Early interview for Hale

Red Sox third base coach DeMarlo Hale’s interview with Mariners general manager Jack Zduriencik started at 7:30 a.m, but you won’t hear any complaints from Hale, who is thrilled to be considered for Seattle’s managerial opening.

“They’re looking for a guy to lead this team and be the face of the organization,” said Hale during a conference call with reporters today. “They want someone with the drive of taking to this team to winning consistency year-in and year-out. The ultimate goal is the World Series.”

Hale was the sixth of seven candidates interviewed. St. Louis coach Jose Oquendo was interviewed after Hale today. Zduriencik may expand his list of candidates, all of whom have no major league experience. He may also consider some former managers, possibly including Ned Yost and Bobby Valentine.


Other candidates include Red Sox bench coach Brad Mills, Arizona third base coach Chip Hale, A’s bench coach Don Wakamatsu, Triple A Portland manager Randy Ready, and White Sox bench coach Joey Cora.

Asked whether he was surprised none of the candidates have managed in the majors, Hale said, “No. I mean that’s the decision and direction they’re looking at right now. That’s a question they can answer. I’m not surprised. Nice for them to be open and bring in different types of candidates.”

Hale said he felt it helps that he’s worked under Terry Francona the last three years.

“You understand the commitment and sacrifice it takes and challenges ahead to win,” Hale said. “It helps. But in this situation they want to hear your ideas, not the Red Sox’ ideas.”

Does it feel weird to be competing with Mills?

“I respect Brad Mills a lot. He’s a good baseball man,” Hale said. “I think he’s a very good candidate. I have nothing but respect for Brad. We’ve shared some things being on Francona’s staff. We talk baseball. Among other things, we’ve become friends. Not weird at all.”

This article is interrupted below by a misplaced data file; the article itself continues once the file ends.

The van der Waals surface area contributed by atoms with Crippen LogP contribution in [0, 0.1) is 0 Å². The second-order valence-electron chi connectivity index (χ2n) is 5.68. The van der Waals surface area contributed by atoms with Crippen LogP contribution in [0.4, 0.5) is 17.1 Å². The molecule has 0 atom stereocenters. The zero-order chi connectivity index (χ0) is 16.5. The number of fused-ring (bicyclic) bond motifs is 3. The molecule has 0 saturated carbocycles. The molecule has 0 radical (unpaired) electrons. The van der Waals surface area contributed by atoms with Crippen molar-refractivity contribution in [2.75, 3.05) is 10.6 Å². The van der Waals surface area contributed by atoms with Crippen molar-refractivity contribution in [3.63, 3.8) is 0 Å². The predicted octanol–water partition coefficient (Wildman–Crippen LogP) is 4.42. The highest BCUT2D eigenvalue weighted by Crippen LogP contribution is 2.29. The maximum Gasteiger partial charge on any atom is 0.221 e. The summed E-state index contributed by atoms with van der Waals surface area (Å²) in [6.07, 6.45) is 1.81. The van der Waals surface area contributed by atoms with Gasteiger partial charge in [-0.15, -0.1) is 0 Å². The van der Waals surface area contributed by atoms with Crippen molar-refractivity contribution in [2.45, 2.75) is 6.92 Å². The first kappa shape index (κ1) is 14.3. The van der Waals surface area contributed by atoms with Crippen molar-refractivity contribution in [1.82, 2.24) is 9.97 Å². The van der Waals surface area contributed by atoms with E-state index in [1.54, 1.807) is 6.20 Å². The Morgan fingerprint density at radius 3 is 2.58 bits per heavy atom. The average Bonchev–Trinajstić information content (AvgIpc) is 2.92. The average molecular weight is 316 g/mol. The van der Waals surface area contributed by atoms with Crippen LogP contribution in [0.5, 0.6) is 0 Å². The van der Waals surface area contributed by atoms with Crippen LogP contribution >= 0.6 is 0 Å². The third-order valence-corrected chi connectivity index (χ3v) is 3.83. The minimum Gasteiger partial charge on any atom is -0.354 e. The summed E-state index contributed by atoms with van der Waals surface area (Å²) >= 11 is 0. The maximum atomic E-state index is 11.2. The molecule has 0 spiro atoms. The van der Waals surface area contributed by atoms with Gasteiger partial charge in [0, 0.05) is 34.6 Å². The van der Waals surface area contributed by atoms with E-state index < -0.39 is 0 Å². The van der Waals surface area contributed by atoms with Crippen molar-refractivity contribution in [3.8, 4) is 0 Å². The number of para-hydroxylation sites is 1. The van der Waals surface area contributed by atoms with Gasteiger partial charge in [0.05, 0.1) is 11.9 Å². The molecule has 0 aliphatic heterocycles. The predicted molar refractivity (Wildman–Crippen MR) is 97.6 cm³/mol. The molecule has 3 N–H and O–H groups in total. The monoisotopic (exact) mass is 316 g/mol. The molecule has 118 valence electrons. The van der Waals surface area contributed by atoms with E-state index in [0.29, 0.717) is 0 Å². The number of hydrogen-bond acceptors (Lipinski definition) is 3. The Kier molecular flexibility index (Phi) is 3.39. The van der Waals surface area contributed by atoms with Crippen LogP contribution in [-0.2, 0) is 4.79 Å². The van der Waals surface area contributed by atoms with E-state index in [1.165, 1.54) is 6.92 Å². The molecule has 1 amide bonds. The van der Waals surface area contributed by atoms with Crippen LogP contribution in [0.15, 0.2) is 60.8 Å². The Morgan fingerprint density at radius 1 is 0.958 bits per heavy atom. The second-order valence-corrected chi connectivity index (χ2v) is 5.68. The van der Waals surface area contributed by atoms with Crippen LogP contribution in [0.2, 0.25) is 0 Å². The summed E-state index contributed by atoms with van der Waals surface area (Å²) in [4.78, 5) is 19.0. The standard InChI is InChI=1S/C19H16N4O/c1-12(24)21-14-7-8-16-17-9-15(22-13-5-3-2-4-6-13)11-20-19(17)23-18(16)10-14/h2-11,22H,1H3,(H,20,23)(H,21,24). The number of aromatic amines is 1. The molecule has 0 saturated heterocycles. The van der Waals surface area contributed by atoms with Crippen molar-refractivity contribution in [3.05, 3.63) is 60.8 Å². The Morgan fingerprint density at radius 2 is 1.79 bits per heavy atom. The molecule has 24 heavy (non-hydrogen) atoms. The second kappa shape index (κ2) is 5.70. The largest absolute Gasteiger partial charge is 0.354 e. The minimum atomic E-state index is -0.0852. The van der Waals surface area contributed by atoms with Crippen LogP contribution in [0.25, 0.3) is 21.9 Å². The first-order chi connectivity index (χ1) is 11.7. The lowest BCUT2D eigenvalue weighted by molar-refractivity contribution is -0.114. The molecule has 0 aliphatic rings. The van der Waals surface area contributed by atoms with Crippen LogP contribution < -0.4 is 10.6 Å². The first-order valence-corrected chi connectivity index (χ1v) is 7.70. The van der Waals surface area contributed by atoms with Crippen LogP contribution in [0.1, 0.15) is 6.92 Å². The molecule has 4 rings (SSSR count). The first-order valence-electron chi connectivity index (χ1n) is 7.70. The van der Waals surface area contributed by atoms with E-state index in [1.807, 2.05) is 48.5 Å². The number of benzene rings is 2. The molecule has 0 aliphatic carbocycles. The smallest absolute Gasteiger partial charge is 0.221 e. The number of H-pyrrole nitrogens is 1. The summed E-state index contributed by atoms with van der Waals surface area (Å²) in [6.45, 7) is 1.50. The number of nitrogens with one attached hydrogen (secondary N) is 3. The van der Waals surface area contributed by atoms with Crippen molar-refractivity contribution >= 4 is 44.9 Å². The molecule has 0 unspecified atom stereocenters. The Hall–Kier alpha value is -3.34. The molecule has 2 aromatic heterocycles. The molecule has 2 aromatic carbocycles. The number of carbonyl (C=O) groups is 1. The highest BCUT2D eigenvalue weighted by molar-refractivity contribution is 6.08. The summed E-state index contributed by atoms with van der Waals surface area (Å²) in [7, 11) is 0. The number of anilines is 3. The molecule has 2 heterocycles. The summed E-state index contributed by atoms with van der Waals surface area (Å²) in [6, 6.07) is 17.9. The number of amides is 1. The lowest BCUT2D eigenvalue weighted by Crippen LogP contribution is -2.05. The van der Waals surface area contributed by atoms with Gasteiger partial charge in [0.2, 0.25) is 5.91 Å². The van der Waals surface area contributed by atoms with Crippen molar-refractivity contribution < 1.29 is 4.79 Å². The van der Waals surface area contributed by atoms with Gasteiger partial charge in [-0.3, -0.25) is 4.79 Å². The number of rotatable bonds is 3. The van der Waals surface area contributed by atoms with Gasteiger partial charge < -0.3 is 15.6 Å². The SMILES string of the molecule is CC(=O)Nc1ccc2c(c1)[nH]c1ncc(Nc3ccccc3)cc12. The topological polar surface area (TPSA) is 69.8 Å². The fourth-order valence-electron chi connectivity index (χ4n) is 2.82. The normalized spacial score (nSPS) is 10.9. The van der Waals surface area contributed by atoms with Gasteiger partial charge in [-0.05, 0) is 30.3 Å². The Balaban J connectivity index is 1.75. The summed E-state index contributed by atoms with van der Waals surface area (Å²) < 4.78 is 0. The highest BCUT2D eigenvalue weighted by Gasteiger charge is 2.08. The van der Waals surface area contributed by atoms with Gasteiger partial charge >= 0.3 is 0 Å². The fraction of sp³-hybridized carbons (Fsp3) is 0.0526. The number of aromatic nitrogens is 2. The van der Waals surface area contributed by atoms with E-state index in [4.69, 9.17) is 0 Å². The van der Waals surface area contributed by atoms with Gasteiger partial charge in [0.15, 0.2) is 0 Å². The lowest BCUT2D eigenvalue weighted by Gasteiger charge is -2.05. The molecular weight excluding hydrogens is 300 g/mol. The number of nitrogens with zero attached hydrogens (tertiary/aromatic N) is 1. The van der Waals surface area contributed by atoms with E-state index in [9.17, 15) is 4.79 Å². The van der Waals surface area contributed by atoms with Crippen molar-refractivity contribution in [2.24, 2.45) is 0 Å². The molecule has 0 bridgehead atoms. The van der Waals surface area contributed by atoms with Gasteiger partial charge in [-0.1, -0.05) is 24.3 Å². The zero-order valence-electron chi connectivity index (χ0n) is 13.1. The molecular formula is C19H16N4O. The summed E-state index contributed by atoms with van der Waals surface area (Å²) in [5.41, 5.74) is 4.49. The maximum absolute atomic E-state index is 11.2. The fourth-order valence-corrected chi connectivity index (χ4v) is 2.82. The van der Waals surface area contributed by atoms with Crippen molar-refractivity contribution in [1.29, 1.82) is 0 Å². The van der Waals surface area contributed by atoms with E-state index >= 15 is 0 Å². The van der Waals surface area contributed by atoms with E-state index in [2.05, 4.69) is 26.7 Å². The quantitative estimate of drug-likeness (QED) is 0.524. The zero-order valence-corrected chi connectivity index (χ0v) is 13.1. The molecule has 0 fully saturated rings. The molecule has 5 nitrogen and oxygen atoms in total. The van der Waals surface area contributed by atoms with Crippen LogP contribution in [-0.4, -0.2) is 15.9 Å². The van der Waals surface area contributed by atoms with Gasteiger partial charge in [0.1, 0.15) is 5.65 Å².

Hale, who managed successfully in the Red Sox farm system, said “there’s a difference [between] managing in the minors than the majors. The game is faster. There’s more [emphasis] put on winning in the majors. Minor league is development.

“I’ve learned everywhere I’ve been . . . You learn the commitment it takes, the challenges. You take what you think is important and you hope to apply it when you get that chance to manage. We all learn from different situations and it’s been no different for me.”

His view of the Mariners?

“They’ve always played us good, so there’s talent on this team,” Hale said. “They’ve got some arms out there. They have some position players and the pieces to be a solid championship-type club. Do you add pieces? Yes. You try to formulate a team where you can get a certain type of production at certain places. You look at this park [Safeco Field] . . . it’s pretty big. You definitely need someone who can cover ground in centerfield.

“As you go forward, you start to look at your needs what you can do to compete. It’s important for you to have goals, competing in your division in the [AL] West. I can’t sit here and give you everything that’s gonna take place because I don’t know. You try to add to those pieces and make a very good team.”

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